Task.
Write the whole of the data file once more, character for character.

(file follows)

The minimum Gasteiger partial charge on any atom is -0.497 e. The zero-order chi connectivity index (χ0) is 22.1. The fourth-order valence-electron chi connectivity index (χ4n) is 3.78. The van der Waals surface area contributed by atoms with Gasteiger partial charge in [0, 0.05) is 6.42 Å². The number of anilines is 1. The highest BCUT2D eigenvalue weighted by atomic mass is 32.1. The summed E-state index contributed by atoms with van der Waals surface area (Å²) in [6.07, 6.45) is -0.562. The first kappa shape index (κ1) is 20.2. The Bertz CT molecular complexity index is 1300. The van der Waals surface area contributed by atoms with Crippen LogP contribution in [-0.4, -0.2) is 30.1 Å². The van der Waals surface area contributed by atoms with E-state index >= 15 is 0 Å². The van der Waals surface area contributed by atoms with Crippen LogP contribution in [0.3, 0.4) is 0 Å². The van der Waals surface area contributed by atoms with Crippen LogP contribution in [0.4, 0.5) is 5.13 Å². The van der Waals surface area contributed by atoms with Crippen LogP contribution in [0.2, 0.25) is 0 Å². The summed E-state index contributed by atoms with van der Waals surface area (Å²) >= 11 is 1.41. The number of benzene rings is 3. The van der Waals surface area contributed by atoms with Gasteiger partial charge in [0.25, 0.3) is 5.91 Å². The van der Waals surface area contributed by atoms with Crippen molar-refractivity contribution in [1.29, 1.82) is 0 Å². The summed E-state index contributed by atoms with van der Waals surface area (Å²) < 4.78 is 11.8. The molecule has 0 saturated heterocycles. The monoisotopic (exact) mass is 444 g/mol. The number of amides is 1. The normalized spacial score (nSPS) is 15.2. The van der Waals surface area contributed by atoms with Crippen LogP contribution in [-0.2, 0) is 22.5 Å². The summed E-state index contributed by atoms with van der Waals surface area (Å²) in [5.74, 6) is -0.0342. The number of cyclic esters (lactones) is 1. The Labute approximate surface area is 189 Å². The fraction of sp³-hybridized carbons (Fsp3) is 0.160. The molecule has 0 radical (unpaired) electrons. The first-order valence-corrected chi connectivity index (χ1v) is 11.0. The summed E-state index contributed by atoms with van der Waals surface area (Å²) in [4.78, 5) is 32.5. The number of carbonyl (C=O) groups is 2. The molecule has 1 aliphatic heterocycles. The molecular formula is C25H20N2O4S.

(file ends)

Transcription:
The minimum Gasteiger partial charge on any atom is -0.497 e. The zero-order chi connectivity index (χ0) is 22.1. The fourth-order valence-electron chi connectivity index (χ4n) is 3.78. The van der Waals surface area contributed by atoms with Gasteiger partial charge in [0, 0.05) is 6.42 Å². The number of anilines is 1. The highest BCUT2D eigenvalue weighted by atomic mass is 32.1. The summed E-state index contributed by atoms with van der Waals surface area (Å²) in [6.07, 6.45) is -0.562. The first kappa shape index (κ1) is 20.2. The Bertz CT molecular complexity index is 1300. The van der Waals surface area contributed by atoms with Crippen LogP contribution in [-0.4, -0.2) is 30.1 Å². The van der Waals surface area contributed by atoms with E-state index >= 15 is 0 Å². The van der Waals surface area contributed by atoms with Crippen LogP contribution in [0.3, 0.4) is 0 Å². The van der Waals surface area contributed by atoms with Crippen LogP contribution in [0.4, 0.5) is 5.13 Å². The van der Waals surface area contributed by atoms with Crippen LogP contribution in [0.2, 0.25) is 0 Å². The summed E-state index contributed by atoms with van der Waals surface area (Å²) >= 11 is 1.41. The number of benzene rings is 3. The van der Waals surface area contributed by atoms with Gasteiger partial charge in [0.25, 0.3) is 5.91 Å². The van der Waals surface area contributed by atoms with Crippen molar-refractivity contribution in [1.29, 1.82) is 0 Å². The summed E-state index contributed by atoms with van der Waals surface area (Å²) < 4.78 is 11.8. The molecule has 0 saturated heterocycles. The monoisotopic (exact) mass is 444 g/mol. The number of amides is 1. The normalized spacial score (nSPS) is 15.2. The van der Waals surface area contributed by atoms with Crippen LogP contribution in [-0.2, 0) is 22.5 Å². The summed E-state index contributed by atoms with van der Waals surface area (Å²) in [5.74, 6) is -0.0342. The number of cyclic esters (lactones) is 1. The Labute approximate surface area is 189 Å². The fraction of sp³-hybridized carbons (Fsp3) is 0.160. The molecule has 0 radical (unpaired) electrons. The first-order valence-corrected chi connectivity index (χ1v) is 11.0. The summed E-state index contributed by atoms with van der Waals surface area (Å²) in [4.78, 5) is 32.5. The number of carbonyl (C=O) groups is 2. The molecule has 1 aliphatic heterocycles. The molecular formula is C25H20N2O4S.